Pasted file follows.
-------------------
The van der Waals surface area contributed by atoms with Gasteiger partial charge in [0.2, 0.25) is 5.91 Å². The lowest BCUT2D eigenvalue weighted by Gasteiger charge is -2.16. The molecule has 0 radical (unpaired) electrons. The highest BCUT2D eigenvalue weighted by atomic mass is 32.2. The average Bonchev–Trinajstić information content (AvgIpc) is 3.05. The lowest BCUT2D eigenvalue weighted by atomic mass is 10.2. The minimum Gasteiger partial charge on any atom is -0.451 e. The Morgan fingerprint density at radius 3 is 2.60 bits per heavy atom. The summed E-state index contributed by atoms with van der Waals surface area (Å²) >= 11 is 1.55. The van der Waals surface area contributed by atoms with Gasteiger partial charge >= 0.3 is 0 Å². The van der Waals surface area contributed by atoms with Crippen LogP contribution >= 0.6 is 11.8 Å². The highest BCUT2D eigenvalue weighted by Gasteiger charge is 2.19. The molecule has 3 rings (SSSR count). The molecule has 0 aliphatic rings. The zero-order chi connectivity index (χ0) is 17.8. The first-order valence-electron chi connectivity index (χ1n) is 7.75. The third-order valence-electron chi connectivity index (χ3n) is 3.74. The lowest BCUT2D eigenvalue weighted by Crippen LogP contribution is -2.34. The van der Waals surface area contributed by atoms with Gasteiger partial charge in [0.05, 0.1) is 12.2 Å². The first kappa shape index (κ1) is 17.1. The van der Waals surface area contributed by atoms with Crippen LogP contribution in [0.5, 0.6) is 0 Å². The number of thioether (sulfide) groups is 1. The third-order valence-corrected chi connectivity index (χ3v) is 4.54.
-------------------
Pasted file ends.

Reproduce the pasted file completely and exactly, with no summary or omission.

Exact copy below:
The van der Waals surface area contributed by atoms with Gasteiger partial charge in [0.2, 0.25) is 5.91 Å². The lowest BCUT2D eigenvalue weighted by Gasteiger charge is -2.16. The molecule has 0 radical (unpaired) electrons. The highest BCUT2D eigenvalue weighted by atomic mass is 32.2. The average Bonchev–Trinajstić information content (AvgIpc) is 3.05. The lowest BCUT2D eigenvalue weighted by atomic mass is 10.2. The minimum Gasteiger partial charge on any atom is -0.451 e. The Morgan fingerprint density at radius 3 is 2.60 bits per heavy atom. The summed E-state index contributed by atoms with van der Waals surface area (Å²) >= 11 is 1.55. The van der Waals surface area contributed by atoms with Gasteiger partial charge >= 0.3 is 0 Å². The van der Waals surface area contributed by atoms with Crippen LogP contribution >= 0.6 is 11.8 Å². The highest BCUT2D eigenvalue weighted by Gasteiger charge is 2.19. The molecule has 3 rings (SSSR count). The molecule has 0 aliphatic rings. The zero-order chi connectivity index (χ0) is 17.8. The first-order valence-electron chi connectivity index (χ1n) is 7.75. The third-order valence-electron chi connectivity index (χ3n) is 3.74. The lowest BCUT2D eigenvalue weighted by Crippen LogP contribution is -2.34. The van der Waals surface area contributed by atoms with Gasteiger partial charge in [0.05, 0.1) is 12.2 Å². The first kappa shape index (κ1) is 17.1. The van der Waals surface area contributed by atoms with Crippen LogP contribution in [0.5, 0.6) is 0 Å². The number of thioether (sulfide) groups is 1. The third-order valence-corrected chi connectivity index (χ3v) is 4.54.